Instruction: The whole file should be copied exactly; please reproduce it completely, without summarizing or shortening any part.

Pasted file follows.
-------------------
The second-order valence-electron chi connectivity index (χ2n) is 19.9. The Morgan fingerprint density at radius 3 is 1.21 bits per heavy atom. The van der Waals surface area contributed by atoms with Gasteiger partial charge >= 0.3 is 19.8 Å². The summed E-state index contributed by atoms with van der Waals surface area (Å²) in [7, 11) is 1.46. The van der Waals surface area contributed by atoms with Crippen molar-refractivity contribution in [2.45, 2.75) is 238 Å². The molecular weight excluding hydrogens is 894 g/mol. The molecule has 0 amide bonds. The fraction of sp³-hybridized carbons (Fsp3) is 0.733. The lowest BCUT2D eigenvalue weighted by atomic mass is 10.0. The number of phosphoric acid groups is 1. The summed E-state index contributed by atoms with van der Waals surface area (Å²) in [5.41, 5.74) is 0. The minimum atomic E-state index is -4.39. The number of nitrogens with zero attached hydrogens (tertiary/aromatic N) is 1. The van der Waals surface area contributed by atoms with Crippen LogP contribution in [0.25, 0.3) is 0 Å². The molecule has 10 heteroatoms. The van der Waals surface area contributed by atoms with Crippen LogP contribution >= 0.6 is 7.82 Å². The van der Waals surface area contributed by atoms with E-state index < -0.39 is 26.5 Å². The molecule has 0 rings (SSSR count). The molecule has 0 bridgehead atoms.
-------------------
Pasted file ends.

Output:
The second-order valence-electron chi connectivity index (χ2n) is 19.9. The Morgan fingerprint density at radius 3 is 1.21 bits per heavy atom. The van der Waals surface area contributed by atoms with Gasteiger partial charge >= 0.3 is 19.8 Å². The summed E-state index contributed by atoms with van der Waals surface area (Å²) in [7, 11) is 1.46. The van der Waals surface area contributed by atoms with Crippen molar-refractivity contribution in [2.45, 2.75) is 238 Å². The molecular weight excluding hydrogens is 894 g/mol. The molecule has 0 amide bonds. The fraction of sp³-hybridized carbons (Fsp3) is 0.733. The lowest BCUT2D eigenvalue weighted by atomic mass is 10.0. The number of phosphoric acid groups is 1. The summed E-state index contributed by atoms with van der Waals surface area (Å²) in [5.41, 5.74) is 0. The minimum atomic E-state index is -4.39. The number of nitrogens with zero attached hydrogens (tertiary/aromatic N) is 1. The van der Waals surface area contributed by atoms with Crippen LogP contribution in [0.25, 0.3) is 0 Å². The molecule has 10 heteroatoms. The van der Waals surface area contributed by atoms with Crippen LogP contribution >= 0.6 is 7.82 Å². The van der Waals surface area contributed by atoms with E-state index < -0.39 is 26.5 Å². The molecule has 0 rings (SSSR count). The molecule has 0 bridgehead atoms.